24th Sep 2023


Iran election creates opportunity for better EU ties

  • Ashton and Jalili at recent E3+3 talks in Kazakhstan (Photo:

Hassan Rohani, a moderate cleric, just won Iran's 11th presidential elections.

The result is a surprise and marks the end of the eight-year chapter of outgoing President Mahmoud Ahmadinejad's government.

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Scooping 50.71 percent of votes and an absolute majority, Rohani burst through in the first round despite predictions the vote would go to a run-off on 21 June.

He is not that well known in Iran. But his profile improved dramatically when Mohammad Reza Aref - the only other reformist candidate permitted to run by Iran's religious leaders - withdrew.

Former presidents Mohammad Khatami and Hashemi Rafsanjani also endorsed Rohani, prompting a surge in popular support just 72 hours before the end of campaigning.

By contrast, Rohani's main rivals, the so-called Principalist front, failed to coalesce behind a single name.

Rohani got three times as many votes as his nearest competitor, Tehran mayor Mohammad Bagher Ghalibaf.

His other big challenger, Iran's chief nuclear negotiator Saeed Jalili, came third with just 11 percent.

In the Islamic republic, Supreme Leader Ali Khamenei, in power since 1989, has the final say on security and foreign policy.

But Rohani's win poses questions for the EU and the US on Iran's future direction.

So, who is he?

Rohani is the current head of the Expediency Council's strategic centre, an advisory body to the Supreme Leader.

He is one of Khamenei's two representatives in the Supreme National Security Council (SNSC), a key institution in shaping national security policy.

He is also Iran's former chief nuclear negotiator in the E3+3 (France, Germany and UK + China, Russia and the US) talks, a position he held from 2003 to 2005.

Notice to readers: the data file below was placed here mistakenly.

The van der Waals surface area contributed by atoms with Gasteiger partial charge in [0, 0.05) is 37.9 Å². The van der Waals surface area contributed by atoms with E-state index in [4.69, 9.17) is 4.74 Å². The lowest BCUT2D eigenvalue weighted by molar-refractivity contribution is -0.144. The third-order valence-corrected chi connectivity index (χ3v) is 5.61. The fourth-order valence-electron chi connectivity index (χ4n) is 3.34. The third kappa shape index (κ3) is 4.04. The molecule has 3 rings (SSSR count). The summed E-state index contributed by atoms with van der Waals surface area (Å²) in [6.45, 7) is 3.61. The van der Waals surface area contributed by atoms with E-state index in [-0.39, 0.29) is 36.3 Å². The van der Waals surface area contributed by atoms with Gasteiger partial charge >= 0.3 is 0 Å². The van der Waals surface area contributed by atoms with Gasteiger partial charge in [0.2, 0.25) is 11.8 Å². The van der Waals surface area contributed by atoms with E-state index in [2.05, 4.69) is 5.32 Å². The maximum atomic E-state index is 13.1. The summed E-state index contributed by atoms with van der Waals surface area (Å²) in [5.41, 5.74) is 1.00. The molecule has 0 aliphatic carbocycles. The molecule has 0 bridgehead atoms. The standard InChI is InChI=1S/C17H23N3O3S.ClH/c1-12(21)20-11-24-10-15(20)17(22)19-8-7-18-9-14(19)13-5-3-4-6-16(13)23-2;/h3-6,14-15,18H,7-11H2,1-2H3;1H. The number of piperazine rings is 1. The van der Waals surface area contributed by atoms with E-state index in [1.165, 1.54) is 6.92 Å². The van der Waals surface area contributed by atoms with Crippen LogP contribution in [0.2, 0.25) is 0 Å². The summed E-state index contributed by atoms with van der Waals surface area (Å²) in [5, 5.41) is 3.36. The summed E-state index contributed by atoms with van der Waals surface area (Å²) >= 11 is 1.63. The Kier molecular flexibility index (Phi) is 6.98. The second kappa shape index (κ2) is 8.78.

Being at once a trusted inside man and a moderate, he is well placed for Khamenei to mandate him to try to improve Iran's image on the world stage.

In any case, foreign policy was the main leitmotif in Rohani's campaign.

He pledged to protect Iran's national interests and recalled his personal contribution to advancing the uranium enrichment programme

But he also highlighted that Ahmadinejad reduced Iran's international allies to a number that does "not exceed the fingers on one hand."

He spoke of rapprochement with regional and international powers.

During televised presidential debates, he criticised Jalili’s provocative approach in the E3+3 process and his failure to stop anti-Iran sanctions by EU countries.

The president-elect - who is well known in EU capitals from his previous nuclear diplomacy - received an extended hand from Europe over the weekend.

Italian foreign minister Emma Bonino said she hopes Italy will renew a “constructive dialogue" with Iran.

Her French counterpart, Laurent Fabius, pledged to work with Rohani both on the nuclear dossier and on Syria.

The British foreign office urged Rohani “to set Iran on a different course for the future" on the nuclear question and on human rights.

Meanwhile, EU foreign policy chief and E3+3 chairman Catherine Ashton promised “to work with the new Iranian leadership towards a swift diplomatic solution of the nuclear issue."

The composition of Rohani's cabinet will be crucial in determining who will influence the tone and the agenda of Iran's new foreign policy.

But the EU's response will also be critical in setting the stage for future developments.

Rohani's victory is a chance for Europe to reconsider its long term strategic interests in Iran instead of conducting relations from the point of view of the nuclear issue alone.

Ashton and the E3 should take the opportunity to re-calibrate their sanctions policy in co-ordination with the US, offering credible incentives to build confidence and to improve prospects for a real diplomatic engagement.

The writer is a visiting fellow at the British-based ECFR think tank


The views expressed in this opinion piece are the author's, not those of EUobserver.

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